As Covid-19 infections started spreading throughout the world many of us found ourselves anxiously scouring the web for information to help gauge our feelings and thoughts. Dashboards like the Johns Hopkins CSSE have given people a way to think about how the pandemic might spread in their home countries. The popularity of dashboards like this illustrates how people naturally consider numbers as evidence: if it is quantified, it must be true; if it contains decimals it must be accurate. For many, numbers are the closest authorities we can turn to during this period of uncertainty.
Covid-19 data is dangerous territory.
Differences between country findings illustrate that there is still much we do not know about the virus and how it plays out in different environments. In an effort to captivate readers or to be the first to share information with our social circles, numbers are at risk of being cherry-picked, worst-case scenarios are highlighted, and data presented without context or validation. As infections spread throughout the African continent, consumers and producers of data should be cautious to avoid these pitfalls.
A glancing read of differences in Covid-19 fatality rates highlights how important context is. Spain – one of the countries worst hit by the pandemic – has a case fatality rate of 10%. This rate is calculated as the ratio of deaths to total confirmed cases to date. On the other hand, Germany has a more manageable rate of 3
These figures are facts in their own right but can be misleading if presented without context:
- Spain’s focused testing of high-risk groups such as the old and hospitalised have biased detection towards those more likely to die. This inflates case fatality rates.
- Germany’s extensive testing has detected more cases outside of high-risk groups. This deflates case fatality rates.
The more testing we do, the less biased our information and more accurate our view of how lethal and prevalent this virus is. This will go far in understanding how lockdowns should be approached in Africa. Understanding this at sub-national levels may help policy-makers decide whether an area is ready for softening lockdown restrictions or at risk of breaching the capacity of the local medical system. Unfortunately, extensive testing is uncommon in Africa and few counties systematically release testing data.
Iceland – having tested nearly 12% of the population – has reliable data for estimating the number of true cases and suggests more than 50% of cases are likely asymptomatic. An analysis that applied Iceland’s testing findings to Sweden’s infection data suggested Sweden is likely to have 15 times as many cases as it has detected. However, this conclusion would assume that both countries have comparable demographics, that both borders are equally porous, and that both governments responded similarly. Drawing conclusions for Africa based on Iceland’s data would require at least as much cognisance of these and other assumptions.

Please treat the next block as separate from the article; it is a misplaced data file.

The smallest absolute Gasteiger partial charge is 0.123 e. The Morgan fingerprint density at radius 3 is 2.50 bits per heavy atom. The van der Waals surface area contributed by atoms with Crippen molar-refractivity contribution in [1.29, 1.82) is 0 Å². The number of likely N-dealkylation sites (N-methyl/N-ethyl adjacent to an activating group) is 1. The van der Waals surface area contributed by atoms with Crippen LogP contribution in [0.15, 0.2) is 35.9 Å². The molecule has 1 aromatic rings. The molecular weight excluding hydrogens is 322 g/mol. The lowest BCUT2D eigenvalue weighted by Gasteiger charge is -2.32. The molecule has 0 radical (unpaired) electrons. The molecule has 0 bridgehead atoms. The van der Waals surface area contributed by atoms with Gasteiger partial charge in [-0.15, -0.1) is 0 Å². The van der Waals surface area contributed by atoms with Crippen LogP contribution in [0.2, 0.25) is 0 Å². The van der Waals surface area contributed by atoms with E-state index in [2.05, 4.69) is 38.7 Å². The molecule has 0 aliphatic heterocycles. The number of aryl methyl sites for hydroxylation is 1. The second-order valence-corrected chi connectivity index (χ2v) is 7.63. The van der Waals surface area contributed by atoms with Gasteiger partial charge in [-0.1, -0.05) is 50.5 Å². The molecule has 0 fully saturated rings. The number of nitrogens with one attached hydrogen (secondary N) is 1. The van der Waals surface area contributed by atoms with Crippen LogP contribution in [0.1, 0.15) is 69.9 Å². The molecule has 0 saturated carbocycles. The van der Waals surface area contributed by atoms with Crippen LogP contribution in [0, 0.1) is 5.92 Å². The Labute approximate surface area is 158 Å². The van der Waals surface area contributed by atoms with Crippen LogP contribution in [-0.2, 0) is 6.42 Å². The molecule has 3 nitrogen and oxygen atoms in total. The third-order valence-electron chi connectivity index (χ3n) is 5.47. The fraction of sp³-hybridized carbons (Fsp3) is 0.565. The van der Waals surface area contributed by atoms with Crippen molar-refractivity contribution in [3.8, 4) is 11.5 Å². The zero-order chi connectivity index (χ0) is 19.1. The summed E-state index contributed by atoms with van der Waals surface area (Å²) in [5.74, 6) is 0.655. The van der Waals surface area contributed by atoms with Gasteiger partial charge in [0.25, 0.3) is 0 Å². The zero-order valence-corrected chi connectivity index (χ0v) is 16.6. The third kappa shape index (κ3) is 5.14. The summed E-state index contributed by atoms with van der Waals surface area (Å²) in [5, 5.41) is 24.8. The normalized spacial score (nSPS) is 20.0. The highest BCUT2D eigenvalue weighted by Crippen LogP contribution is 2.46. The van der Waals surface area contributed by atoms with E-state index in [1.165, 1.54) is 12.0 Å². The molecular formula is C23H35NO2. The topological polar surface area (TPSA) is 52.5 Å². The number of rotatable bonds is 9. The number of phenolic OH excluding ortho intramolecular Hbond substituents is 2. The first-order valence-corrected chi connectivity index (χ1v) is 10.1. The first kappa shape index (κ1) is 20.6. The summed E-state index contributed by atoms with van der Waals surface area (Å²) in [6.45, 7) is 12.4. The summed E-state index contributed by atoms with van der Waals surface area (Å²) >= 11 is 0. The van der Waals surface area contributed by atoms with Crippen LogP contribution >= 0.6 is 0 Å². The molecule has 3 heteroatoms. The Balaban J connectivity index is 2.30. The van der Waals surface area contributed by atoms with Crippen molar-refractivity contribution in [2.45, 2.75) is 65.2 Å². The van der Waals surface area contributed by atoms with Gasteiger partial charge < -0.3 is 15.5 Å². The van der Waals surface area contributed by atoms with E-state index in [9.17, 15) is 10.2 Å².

As we prepare for the spread of the pandemic in Africa, we must remain pragmatic and honest in how we approach information, and cautious when drawing conclusions from comparisons. In a data-scarce environment and without conclusive evidence from the northern hemisphere, clarity around how this pandemic will evolve is yet to come and conclusions around what the best government response is are still developing.
Being irresponsible with data can have the same detrimental consequences as other mediums of fake news. We therefore have a responsibility to ourselves and our communities in how we engage with and communicate data. Three principles for both consumers and producers of data may help support this:
- Embrace uncertainty and the limitations of the science. This could mean not shying away from the terms “might” or “may” and guarding against letting beliefs pollute interpretation.
- Provide context and the tools needed for interpretation. Highlighting data sources, how key metrics such as cases are defined and should be read, and providing a view of both sides of a hypothesis are critical. This also requires an understanding of whether the data is relevant in an absolute or relative sense.
- Be front-footed in identifying and sharing limitations of the numbers. This relates to understanding assumptions, investigating whether sample sizes are representative and understanding that even governments and the health sector face challenges in collecting and distributing data.
Equipping ourselves and our communities for interpreting and sharing data will help us make better-informed decisions. A data-first mindset may be one of Africa’s best weapons for mitigating the forthcoming challenges of this pandemic. DM
Korstiaan Wapenaar is a senior associate with the Digital Economy Team at Genesis Analytics. Genesis Analytics has developed a user-friendly dashboard to track the spread of the coronavirus in Africa. Please use this link to access the full dashboard.